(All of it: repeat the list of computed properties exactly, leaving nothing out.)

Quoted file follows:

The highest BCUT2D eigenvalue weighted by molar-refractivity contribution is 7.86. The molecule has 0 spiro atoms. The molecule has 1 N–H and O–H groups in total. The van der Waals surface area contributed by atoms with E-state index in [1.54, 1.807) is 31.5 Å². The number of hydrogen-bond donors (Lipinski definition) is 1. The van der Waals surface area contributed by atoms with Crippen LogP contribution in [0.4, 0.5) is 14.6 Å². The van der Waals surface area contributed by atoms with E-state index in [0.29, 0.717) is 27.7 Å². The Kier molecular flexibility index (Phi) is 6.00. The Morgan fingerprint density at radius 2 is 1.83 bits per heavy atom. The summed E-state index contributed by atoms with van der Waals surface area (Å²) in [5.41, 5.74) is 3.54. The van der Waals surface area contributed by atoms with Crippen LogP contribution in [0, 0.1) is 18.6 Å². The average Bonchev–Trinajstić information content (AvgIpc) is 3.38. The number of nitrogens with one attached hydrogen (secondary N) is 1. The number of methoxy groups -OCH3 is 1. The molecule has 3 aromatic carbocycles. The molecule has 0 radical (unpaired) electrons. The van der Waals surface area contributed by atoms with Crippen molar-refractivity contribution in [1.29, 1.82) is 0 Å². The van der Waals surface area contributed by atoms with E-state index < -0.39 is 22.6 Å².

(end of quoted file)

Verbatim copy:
The highest BCUT2D eigenvalue weighted by molar-refractivity contribution is 7.86. The molecule has 0 spiro atoms. The molecule has 1 N–H and O–H groups in total. The van der Waals surface area contributed by atoms with E-state index in [1.54, 1.807) is 31.5 Å². The number of hydrogen-bond donors (Lipinski definition) is 1. The van der Waals surface area contributed by atoms with Crippen LogP contribution in [0.4, 0.5) is 14.6 Å². The van der Waals surface area contributed by atoms with E-state index in [0.29, 0.717) is 27.7 Å². The Kier molecular flexibility index (Phi) is 6.00. The Morgan fingerprint density at radius 2 is 1.83 bits per heavy atom. The summed E-state index contributed by atoms with van der Waals surface area (Å²) in [5.41, 5.74) is 3.54. The van der Waals surface area contributed by atoms with Crippen LogP contribution in [0, 0.1) is 18.6 Å². The average Bonchev–Trinajstić information content (AvgIpc) is 3.38. The number of nitrogens with one attached hydrogen (secondary N) is 1. The number of methoxy groups -OCH3 is 1. The molecule has 3 aromatic carbocycles. The molecule has 0 radical (unpaired) electrons. The van der Waals surface area contributed by atoms with Crippen molar-refractivity contribution in [1.29, 1.82) is 0 Å². The van der Waals surface area contributed by atoms with E-state index < -0.39 is 22.6 Å².